Rep. Don Shooter was kicked out of the Arizona Legislature on Thursday amidst allegations of sexual misconduct.
Shooter, a Republican, was known "for booze-fueled partying and good-ol’ boy, clownish behavior," The Associated Press said.
Rumors of sexual misconduct circled around the married and retired Yuma farmer but were dismissed as “country bumpkin jokester” behavior, the AP reported. That changed with the #MeToo movement in October that led to millions of women taking to social media to share their experiences with sexual harassment or assault.
Arizona state Rep. Michelle Ugenti-Rita, also a Republican, publicly accused Shooter of propositioning her for sex and making repeated comments about her breasts, according to the AP.
Following a 56-3 vote to remove Shooter, Republican House Speaker J.D. Mesnard said:
This all began years ago when Mr. Shooter began making inappropriate comments and gestures to people and culminated today. Certainly the #MeToo movement and the greater awareness not only here but nationally over issues of sexual harassment and other similar offenses brought this to the forefront.
Did Shooter go quietly?
As the Legislature began voting on his removal, Shooter defended himself, yet admitted he had said and done “stupid things,” the Arizona Republic reported.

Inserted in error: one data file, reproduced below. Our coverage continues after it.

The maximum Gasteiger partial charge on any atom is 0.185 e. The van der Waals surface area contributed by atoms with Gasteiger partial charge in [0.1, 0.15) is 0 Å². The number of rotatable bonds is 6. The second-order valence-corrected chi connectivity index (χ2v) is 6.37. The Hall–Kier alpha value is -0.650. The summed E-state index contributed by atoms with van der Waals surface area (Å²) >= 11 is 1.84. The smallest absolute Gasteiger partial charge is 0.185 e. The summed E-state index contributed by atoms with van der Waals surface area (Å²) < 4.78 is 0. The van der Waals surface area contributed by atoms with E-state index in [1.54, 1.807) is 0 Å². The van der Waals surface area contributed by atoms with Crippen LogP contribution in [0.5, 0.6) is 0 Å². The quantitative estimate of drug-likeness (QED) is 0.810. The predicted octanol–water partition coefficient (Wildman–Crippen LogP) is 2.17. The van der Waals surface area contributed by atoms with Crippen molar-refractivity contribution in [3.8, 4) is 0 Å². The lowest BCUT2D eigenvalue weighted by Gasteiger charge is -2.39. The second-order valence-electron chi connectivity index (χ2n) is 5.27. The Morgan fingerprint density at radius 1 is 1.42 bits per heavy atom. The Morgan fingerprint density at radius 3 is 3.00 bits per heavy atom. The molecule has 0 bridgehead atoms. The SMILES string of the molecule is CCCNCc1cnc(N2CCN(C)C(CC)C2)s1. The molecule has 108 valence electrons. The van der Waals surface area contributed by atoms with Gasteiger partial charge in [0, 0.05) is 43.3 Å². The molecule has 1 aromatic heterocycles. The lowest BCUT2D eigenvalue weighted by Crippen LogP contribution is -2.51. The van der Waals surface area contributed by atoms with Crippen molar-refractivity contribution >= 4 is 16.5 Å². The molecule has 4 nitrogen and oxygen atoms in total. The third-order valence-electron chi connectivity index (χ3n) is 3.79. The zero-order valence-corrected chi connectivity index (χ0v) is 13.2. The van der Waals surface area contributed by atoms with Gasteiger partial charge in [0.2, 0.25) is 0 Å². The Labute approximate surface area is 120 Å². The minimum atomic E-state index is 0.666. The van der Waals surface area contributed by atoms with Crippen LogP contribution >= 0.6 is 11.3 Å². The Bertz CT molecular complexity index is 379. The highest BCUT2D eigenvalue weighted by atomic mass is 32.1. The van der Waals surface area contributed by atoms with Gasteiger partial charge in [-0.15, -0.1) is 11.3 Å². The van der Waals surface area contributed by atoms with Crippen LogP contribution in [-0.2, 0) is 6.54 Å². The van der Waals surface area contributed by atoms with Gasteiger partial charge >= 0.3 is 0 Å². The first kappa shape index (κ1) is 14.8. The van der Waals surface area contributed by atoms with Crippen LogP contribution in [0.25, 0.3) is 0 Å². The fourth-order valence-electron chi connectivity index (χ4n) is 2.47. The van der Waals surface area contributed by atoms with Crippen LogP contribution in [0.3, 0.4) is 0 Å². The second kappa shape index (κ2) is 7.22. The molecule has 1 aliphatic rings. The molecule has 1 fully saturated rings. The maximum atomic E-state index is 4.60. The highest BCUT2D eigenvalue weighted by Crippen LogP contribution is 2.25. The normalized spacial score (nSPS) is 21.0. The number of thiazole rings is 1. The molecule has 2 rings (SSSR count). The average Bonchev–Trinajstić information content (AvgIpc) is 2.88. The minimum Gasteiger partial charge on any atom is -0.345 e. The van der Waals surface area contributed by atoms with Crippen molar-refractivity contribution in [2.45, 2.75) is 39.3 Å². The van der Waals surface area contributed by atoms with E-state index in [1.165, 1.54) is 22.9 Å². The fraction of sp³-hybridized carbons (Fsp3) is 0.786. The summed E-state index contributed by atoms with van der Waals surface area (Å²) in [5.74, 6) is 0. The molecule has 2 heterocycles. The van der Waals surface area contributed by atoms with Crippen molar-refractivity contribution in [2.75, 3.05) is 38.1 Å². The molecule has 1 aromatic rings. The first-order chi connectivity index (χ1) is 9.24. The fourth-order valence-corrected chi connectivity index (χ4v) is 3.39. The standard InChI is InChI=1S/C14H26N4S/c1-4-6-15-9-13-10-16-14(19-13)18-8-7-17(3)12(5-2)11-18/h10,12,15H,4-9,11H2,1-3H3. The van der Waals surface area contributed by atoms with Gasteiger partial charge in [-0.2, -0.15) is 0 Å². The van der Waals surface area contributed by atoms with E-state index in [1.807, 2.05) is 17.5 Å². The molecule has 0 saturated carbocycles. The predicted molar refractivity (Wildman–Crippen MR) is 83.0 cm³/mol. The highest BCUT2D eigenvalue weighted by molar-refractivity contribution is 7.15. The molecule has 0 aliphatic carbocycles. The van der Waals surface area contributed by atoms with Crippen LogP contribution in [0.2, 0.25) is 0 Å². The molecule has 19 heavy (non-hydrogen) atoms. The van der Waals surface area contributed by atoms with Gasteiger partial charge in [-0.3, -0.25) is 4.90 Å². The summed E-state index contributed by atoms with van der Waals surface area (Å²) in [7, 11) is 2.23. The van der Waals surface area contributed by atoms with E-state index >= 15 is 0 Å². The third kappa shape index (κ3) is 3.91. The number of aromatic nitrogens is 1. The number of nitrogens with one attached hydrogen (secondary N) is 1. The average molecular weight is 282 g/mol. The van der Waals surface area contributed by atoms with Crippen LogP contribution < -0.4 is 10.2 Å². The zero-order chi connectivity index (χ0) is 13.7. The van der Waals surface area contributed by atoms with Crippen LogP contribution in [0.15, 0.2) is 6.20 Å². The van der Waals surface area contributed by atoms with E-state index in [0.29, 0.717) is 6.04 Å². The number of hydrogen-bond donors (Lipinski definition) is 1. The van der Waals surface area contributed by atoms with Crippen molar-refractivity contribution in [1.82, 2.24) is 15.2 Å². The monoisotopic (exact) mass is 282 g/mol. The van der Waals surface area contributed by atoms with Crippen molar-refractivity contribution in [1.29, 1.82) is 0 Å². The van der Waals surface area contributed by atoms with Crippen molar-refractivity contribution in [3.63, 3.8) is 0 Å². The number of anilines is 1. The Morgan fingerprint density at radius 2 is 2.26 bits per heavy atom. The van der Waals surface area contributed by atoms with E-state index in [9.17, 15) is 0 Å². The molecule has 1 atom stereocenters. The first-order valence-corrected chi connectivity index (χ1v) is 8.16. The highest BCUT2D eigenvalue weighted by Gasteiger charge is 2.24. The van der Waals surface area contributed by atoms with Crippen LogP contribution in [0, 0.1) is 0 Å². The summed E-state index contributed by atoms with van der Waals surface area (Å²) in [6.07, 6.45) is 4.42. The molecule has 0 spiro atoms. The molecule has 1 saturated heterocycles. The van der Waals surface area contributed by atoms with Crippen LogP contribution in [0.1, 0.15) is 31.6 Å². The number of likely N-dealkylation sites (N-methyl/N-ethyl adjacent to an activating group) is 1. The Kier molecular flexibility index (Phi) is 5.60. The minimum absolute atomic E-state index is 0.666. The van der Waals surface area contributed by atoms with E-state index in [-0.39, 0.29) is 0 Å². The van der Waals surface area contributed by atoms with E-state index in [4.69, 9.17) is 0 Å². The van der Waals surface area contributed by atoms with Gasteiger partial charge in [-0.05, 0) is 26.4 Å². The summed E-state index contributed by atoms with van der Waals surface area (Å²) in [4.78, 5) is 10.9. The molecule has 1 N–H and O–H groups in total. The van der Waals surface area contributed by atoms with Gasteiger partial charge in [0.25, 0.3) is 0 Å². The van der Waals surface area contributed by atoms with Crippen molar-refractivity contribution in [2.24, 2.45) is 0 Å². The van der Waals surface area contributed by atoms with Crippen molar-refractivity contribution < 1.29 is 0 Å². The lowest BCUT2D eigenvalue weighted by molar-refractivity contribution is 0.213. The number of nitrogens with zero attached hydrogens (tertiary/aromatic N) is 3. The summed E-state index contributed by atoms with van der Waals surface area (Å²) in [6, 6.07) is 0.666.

Shooter began talking as the Legislature began voting and cast a "no" vote on his own behalf.
“Shooter dropped his microphone onto his desk and immediately left the House floor — and security escorted him off the Capitol premises — as his colleagues continued to vote and give statements that overwhelmingly condemned his behavior,” according to the Republic.
Hours after his removal, Shooter told the paper, “I’ve been kicked out of better places than this.”
Following a New York Times expose about Hollywood producer Harvey Weinstein, prominent men from entertainment, sports, and media were also accused of sexual misconduct or assault.
Faced with similar allegations, other lawmakers have resigned, lost leadership positions, or said they would not seek re-election. Shooter did none of the above.
In November, Mesnard called for an investigation after Ugenti-Rita accused Shooter of having “an inappropriate relationship with a staffer.” The investigation found that Shooter allegedly engaged in “repeated pervasive conduct (that) created a hostile work environment for his colleagues and those with business before the Legislature,” the Republic stated.
Slowly, over time, he apologized for what he termed his “jarring, insensitive and demeaning” comments. He denied, however, that he ever tried to touch anyone or initiate a sexual relationship, the Republic reported.
Prior to the Legislature’s vote, Shooter allegedly alarmed colleagues by walking around the House building, popping into offices and saying, “It’s a great day for a hanging,” the report also said.
Another Republican will be appointed to fill out the remaining 11 months of his term, the AP reported.